Problem was, he had no idea going into it what a board member was actually supposed to be and what were the rules of the road.

That’s how he made his initial connection with the Area Foundation, after he learned about its plethora of professional development training opportunities particularly created for nonprofits – such as Board Boot Camp.

“Previous to that, I didn’t have any tools in the toolbox, so it gave me all I needed in terms of board participation,” Barton recalled. “It really schooled me on responsibilities and how to implement them – I would’ve probably made a lot of bad decisions without that boot camp!”

That experience would turn out to be just the first of three leadership development programs Barton completed through the Area Foundation.

And he kept climbing up the ladder at Pay It Forward. After completing Board Boot Camp, he was chosen as the chairman of the board of directors. Quite the accomplishment given his humble beginnings – yet he was not done.

When the agency’s CEO decided to leave, she led an internal effort to have Barton be her successor. It was a challenge he did not hesitate to take on, yet, as with his board experience, he knew he would need training as an executive.

So, he turned to the Area Foundation again. He completed the Nonprofit Management Certification Course to solidify his fundraising and staff leadership skills.

Ever the believer in lifelong learning and wanting to further improve his leadership role, he then signed up for the HOLT Values-Based Leadership Fellows Program, offered as a joint training between the Area Foundation and HOLT CAT specifically for nonprofit CEOs and senior managers.

“I was like a sponge and the Area Foundation was the one place that I knew I could get what I needed,” Barton said. “The values-based program not only gave me a unique perspective on how to lead but it also forced me to learn the foundation in which I was trying to lead from.”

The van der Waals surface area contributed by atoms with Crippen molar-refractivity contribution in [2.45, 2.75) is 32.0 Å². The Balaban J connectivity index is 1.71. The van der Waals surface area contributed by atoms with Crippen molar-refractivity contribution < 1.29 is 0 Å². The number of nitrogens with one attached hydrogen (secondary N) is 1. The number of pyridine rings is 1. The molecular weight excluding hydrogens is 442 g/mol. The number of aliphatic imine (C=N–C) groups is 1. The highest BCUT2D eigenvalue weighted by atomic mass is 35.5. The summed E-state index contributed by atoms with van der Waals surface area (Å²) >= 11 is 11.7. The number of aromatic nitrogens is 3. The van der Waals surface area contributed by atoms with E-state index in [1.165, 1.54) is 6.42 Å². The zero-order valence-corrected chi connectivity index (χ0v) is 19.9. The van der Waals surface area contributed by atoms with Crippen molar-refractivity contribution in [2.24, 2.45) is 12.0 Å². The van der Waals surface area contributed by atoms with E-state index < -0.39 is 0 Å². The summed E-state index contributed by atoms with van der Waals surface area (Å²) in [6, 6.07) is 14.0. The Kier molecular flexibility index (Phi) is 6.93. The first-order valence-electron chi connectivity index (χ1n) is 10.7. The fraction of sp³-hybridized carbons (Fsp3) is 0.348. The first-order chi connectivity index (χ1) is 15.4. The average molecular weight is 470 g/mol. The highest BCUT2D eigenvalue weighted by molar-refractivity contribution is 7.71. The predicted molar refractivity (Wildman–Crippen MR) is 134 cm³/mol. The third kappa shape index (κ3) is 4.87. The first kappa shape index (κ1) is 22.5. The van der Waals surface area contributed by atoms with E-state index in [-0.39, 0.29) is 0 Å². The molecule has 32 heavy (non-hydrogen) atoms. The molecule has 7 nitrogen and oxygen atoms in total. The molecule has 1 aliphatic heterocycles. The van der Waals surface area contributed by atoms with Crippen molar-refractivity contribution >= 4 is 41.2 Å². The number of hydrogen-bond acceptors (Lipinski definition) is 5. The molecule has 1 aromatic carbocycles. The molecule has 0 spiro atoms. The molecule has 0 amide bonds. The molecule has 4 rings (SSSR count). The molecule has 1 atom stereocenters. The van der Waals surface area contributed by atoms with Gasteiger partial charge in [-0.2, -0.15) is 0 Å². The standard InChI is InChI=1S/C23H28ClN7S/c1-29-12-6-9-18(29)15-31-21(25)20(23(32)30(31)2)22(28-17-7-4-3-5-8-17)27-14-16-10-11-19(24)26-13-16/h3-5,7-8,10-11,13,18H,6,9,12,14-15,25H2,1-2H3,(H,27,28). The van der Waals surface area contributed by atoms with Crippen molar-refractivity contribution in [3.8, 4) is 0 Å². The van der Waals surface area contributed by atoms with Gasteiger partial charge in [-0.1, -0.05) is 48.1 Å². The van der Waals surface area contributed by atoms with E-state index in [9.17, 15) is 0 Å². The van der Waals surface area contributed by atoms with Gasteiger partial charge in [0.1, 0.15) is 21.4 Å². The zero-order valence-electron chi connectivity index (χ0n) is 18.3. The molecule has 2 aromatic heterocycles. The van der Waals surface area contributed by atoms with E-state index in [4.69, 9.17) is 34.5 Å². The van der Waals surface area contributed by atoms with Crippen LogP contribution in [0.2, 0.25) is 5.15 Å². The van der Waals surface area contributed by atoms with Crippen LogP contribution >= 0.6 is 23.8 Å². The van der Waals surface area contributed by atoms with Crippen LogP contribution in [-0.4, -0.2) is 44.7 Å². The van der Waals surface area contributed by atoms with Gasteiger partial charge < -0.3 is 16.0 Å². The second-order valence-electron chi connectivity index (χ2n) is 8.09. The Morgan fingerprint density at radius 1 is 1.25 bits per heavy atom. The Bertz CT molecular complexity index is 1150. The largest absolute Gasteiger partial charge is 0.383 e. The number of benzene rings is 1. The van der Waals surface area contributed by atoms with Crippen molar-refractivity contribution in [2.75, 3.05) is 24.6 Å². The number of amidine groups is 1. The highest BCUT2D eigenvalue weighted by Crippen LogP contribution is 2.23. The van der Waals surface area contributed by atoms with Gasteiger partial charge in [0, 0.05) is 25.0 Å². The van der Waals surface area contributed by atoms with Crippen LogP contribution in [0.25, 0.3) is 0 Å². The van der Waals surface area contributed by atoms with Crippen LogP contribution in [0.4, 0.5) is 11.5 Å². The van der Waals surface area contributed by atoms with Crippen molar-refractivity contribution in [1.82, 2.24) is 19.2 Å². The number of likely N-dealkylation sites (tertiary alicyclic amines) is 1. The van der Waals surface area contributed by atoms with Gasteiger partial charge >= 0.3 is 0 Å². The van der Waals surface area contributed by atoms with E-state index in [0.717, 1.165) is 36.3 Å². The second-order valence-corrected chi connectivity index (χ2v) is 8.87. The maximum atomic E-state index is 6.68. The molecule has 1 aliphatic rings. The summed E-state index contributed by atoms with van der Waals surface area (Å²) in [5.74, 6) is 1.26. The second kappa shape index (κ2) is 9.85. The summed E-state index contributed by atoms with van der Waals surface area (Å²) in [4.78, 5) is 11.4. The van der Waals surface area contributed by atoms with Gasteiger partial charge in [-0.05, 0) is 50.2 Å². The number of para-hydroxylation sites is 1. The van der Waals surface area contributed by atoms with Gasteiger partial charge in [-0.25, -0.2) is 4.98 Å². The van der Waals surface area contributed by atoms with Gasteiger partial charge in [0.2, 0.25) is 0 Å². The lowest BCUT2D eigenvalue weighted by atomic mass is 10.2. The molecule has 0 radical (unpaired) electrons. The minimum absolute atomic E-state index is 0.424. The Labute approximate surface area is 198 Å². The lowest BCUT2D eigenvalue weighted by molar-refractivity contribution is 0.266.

That’s essentially music to Sandie Palomo-Gonzalez’s ears.

As a manager with the Area Foundation’s Learning and Development Department, she helps develop and structure the organization’s courses, workshops and in-depth certificate programs.

Playing such a critical role in Barton’s journey from homeless addict to nonprofit CEO is a vivid reminder of the Area Foundation’s important role in the community, particularly serving the nonprofit sector.

“Sometimes we may underestimate the impact of our training programs,” Palomo-Gonzalez said. “[We’re] building strong leaders and making already strong leaders even stronger and that has as a ripple effect because they go back and strengthen their organizations [so] they’re in a better position to do their work in the community.”

Interested in finding out more about the Area Foundation’s many professional development offerings? With topics ranging from Developing Your Strategy to Creating a Strong Development Program and Telling Your Story Through Social Media, there’s something for any nonprofit to take their operation to a higher level. Click here to find out more, sign up or to reach out to us with any questions.

Hernán Rozemberg is the Director of Communications and Storytelling in the San Antonio Area Foundation’s Marketing and Communications Department.